OK, look, I know. We all sort of think that because there was that one time we didn't suck at a track day, we could probably win Le Mans. Or, like, getting caught with summer tires in the snow basically makes you Colin McCrae. And that's all right because for most of us, the idea of getting in any kind of race car in anger is so far outside the realm of reality that it might as well be fiction.
Let's play a game, though. All the real-world barriers to you being a racing driver are taken away. There's money, there's training, there's coaching — any accommodations you need. You've got 10 years to work on it, and you're gonna be supported all the way. You pick what you do first and you see how far you can get on the path that you take.
Whether that means starting out with a bunch of track days to try and get yourself an amateur endurance racing gig at Daytona or Le Mans or going it alone to see how far up the single-seater ladder you could really make it is up to you. There's rallying, drag racing, Baja, off-roading, hill climb, historic racing, and whatever else. Where do you realistically think a well-funded program of racing could get you in the next decade?
For me, I think if I tried really hard I'd be in with a shout of not sucking at the national Ginetta GT4 sports-car championship. It's difficult to say I'd be competitive because it's the kind of series people stay in for a long time and learn inside out, but I reckon I could develop my skills enough to feel confident I was getting as much as I, at least, could out of the car.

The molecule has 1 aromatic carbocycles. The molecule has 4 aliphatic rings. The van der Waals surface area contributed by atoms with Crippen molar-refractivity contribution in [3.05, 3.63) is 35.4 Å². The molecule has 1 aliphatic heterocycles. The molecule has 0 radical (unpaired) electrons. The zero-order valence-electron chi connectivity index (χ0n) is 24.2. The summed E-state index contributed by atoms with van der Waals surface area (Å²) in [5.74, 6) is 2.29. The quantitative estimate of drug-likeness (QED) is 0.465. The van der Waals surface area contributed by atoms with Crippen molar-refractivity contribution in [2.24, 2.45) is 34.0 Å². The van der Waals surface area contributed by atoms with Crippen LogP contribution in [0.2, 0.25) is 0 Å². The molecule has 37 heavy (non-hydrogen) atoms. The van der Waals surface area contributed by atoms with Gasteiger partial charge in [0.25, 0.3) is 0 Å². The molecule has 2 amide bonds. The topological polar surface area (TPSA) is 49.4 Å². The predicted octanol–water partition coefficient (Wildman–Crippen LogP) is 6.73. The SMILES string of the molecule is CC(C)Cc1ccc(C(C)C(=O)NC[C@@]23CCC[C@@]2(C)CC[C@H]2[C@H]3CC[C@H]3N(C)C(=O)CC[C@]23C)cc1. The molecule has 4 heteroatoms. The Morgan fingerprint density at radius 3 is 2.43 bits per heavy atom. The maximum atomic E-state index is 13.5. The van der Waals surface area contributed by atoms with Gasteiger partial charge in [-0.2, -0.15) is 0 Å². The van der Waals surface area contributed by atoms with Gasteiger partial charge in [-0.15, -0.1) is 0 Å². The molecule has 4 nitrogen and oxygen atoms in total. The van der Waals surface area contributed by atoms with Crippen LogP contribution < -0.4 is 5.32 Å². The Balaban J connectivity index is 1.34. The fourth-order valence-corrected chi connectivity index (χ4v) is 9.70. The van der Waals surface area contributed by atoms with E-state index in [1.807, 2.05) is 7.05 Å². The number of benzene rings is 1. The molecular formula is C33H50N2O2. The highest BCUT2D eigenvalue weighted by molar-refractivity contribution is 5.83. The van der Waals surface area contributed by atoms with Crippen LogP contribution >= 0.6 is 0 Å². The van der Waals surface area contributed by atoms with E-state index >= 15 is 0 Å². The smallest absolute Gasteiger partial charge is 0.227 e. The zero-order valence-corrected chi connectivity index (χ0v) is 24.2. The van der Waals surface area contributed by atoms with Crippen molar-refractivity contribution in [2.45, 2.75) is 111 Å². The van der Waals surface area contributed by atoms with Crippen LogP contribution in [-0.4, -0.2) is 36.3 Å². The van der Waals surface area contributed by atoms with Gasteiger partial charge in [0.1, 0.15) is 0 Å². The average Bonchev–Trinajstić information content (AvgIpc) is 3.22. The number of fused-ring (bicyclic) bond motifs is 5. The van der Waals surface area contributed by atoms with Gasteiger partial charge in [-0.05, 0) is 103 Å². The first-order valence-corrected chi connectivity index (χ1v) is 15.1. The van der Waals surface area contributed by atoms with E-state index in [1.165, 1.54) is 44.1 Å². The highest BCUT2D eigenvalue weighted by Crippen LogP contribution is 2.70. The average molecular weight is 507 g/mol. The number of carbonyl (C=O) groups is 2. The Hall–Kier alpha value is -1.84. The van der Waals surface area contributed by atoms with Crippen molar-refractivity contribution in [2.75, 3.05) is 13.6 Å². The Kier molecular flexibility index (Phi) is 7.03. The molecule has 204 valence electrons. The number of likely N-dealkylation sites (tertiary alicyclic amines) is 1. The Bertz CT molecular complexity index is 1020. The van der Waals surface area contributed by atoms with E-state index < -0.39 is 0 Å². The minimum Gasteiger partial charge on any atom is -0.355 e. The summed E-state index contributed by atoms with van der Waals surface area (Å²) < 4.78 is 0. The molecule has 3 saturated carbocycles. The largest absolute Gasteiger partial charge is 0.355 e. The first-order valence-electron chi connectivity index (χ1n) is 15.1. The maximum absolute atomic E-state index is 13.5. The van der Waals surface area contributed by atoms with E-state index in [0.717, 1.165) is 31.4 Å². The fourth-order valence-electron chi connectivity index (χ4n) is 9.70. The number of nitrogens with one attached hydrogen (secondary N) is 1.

Other staffers at The Drive had some ideas. Victoria Scott said she'd be going for drifting: "I have no illusions of being fast on a track, so I'd go with Formula Drift because it's the one thing I practiced a lot, love deeply, and I could see having maybe five to 10 years of practice and making it to at least the second-event tier."
Resident actual car hooner Stef Schrader said it's Le Mans or bust: "Endurance series have whole classes for team-funding amateurs. if I had all the money for all the seat time in the world, go big or go home. We’re sucking at driving in the big shows: Daytona, Sebring, Petit, and big Le Mans."
Chris Rosales noted, "I want to compete real bad in some former ALMS 996 GT3Rs" before confessing he'd realistically want to get into some regional junior formula. Who can honestly say they don't wanna see if single-seaters would work out?